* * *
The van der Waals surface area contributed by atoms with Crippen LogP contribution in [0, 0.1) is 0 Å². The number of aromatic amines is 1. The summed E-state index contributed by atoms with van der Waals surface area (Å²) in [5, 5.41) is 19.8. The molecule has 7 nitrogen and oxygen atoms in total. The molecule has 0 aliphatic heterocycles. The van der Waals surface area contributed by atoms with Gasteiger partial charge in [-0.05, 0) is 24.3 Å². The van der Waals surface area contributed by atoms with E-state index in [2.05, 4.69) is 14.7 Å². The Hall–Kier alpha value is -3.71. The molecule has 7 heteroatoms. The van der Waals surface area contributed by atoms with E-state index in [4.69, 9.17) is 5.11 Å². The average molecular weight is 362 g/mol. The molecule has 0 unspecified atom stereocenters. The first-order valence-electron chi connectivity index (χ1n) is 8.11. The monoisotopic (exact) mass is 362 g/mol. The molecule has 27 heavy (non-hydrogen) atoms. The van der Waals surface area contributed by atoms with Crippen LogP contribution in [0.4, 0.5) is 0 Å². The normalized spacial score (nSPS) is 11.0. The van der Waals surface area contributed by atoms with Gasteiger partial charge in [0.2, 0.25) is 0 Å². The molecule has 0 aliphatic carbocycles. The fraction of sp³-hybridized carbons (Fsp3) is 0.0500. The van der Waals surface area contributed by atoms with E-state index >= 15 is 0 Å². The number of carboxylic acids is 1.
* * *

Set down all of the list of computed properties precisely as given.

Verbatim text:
The van der Waals surface area contributed by atoms with Crippen LogP contribution in [0, 0.1) is 0 Å². The number of aromatic amines is 1. The summed E-state index contributed by atoms with van der Waals surface area (Å²) in [5, 5.41) is 19.8. The molecule has 7 nitrogen and oxygen atoms in total. The molecule has 0 aliphatic heterocycles. The van der Waals surface area contributed by atoms with Gasteiger partial charge in [-0.05, 0) is 24.3 Å². The van der Waals surface area contributed by atoms with E-state index in [2.05, 4.69) is 14.7 Å². The Hall–Kier alpha value is -3.71. The molecule has 7 heteroatoms. The van der Waals surface area contributed by atoms with E-state index in [4.69, 9.17) is 5.11 Å². The average molecular weight is 362 g/mol. The molecule has 0 unspecified atom stereocenters. The first-order valence-electron chi connectivity index (χ1n) is 8.11. The monoisotopic (exact) mass is 362 g/mol. The molecule has 27 heavy (non-hydrogen) atoms. The van der Waals surface area contributed by atoms with Crippen LogP contribution in [0.4, 0.5) is 0 Å². The normalized spacial score (nSPS) is 11.0. The van der Waals surface area contributed by atoms with Gasteiger partial charge in [0.2, 0.25) is 0 Å². The molecule has 0 aliphatic carbocycles. The fraction of sp³-hybridized carbons (Fsp3) is 0.0500. The van der Waals surface area contributed by atoms with E-state index >= 15 is 0 Å². The number of carboxylic acids is 1.